Check U2771 Engine Code
When you check engine light came on code U2771 the reason should be . However your vehicle's manufacturer may have a different definition for the U2771 OBD-II Diagnostic Network (U) Trouble Code. So you should chech it on our car models.
U2771 code can be about replacing a broken oxygen sensor can eventually lead to a busted catalytic convertor which can cost upwards of $2,000. Taking your car into a shop will cost you around $200 depending on the car. However, an oxygen sensor is easy to replace on many cars and is usually detailed in the owner's manual. If you know where the sensor is, you only have to unclip the old sensor and replace it with a new one. Regardless of how you approach it, you should get this fixed right away.
U2771 Possible Solution:
In-line Ford engines, along with those of most other manufacturers, begin the numbering of cylinders at the front and proceed in numerical order toward the back. In the V-engine design, Ford follows a similar design with the number one cylinder at the front left of the engine. In the V-6 configuration, cylinder 4 is at the front right of the engine and in a V-8, cylinder number 5 is in that location. Other manufacturers sometimes use an alternating pattern in the V-engines.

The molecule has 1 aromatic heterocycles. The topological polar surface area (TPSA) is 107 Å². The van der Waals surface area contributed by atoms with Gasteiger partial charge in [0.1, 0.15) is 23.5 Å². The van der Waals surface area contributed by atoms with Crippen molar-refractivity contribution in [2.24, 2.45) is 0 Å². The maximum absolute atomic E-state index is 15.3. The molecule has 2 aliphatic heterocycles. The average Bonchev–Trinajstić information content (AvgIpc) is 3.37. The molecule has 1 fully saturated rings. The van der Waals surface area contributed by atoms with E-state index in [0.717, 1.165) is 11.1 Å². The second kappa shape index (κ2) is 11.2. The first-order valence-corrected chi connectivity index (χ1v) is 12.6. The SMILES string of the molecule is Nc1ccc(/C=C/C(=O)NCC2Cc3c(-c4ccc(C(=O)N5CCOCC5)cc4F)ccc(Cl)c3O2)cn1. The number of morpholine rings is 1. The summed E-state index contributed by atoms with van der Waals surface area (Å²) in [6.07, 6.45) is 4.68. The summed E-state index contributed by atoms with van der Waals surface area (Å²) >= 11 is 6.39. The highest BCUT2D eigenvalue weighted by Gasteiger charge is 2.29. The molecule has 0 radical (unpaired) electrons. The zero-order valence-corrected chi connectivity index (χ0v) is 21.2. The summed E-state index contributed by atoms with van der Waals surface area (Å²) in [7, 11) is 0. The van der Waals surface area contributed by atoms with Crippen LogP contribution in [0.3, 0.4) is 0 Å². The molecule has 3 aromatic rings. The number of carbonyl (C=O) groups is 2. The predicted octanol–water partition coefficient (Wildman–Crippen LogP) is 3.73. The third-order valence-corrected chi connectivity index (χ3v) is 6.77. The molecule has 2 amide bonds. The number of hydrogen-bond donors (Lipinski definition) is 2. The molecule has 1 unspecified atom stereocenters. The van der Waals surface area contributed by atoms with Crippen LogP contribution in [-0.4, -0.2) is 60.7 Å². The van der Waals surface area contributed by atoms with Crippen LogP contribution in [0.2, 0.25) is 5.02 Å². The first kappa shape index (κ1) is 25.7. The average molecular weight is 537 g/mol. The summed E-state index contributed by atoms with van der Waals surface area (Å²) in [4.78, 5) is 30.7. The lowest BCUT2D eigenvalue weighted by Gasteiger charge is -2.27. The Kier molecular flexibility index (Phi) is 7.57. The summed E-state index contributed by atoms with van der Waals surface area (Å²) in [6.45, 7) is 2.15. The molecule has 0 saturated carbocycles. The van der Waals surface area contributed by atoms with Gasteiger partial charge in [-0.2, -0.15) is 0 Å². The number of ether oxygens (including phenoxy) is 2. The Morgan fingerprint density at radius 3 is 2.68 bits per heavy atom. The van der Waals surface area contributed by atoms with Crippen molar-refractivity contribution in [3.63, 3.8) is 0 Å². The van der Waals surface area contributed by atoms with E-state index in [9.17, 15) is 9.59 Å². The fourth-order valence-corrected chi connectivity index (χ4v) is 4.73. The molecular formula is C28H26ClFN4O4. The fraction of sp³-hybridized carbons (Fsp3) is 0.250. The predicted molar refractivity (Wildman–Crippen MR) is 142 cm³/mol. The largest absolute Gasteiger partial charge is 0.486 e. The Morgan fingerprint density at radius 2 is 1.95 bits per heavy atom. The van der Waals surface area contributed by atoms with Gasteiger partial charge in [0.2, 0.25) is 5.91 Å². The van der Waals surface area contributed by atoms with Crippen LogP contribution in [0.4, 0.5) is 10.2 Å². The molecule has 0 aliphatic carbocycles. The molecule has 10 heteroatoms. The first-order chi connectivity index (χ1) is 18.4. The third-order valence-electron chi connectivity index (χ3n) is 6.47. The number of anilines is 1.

U2771 Code Meaning :
|OBD-II Diagnostic Network (U) Trouble Code For Engine||Fuel And Air Metering (Injector Circuit Malfunctions Only)||Fuel Rail Pressure Sensor Circuit Malfunction||Cylinder 10 Contribution/balance Fault||Crankshaft Position Sensor A Circuit Low Input|
The catalytic converter has an oxygen sensor in front and behind it. When the vehicle is warm and running in closed loop mode, the upstream oxygen sensor waveform reading should fluctuate.
U2771 OBD-II Diagnostic Network (U) Trouble Code DescriptionU2771 engine trouble code is about Crankshaft Position Sensor A Circuit Low Input.
Reason For U2771 CodeThe reason of U2771 OBD-II Engine Trouble Code is Fuel Rail Pressure Sensor Circuit Malfunction.
U2771 DTC reports a sensor fault, replacement of the sensor is unlikely to resolve the underlying problem. The fault is most likely to be caused by the systems that the sensor is monitoring, but might even be caused by the wiring to the sensor itself.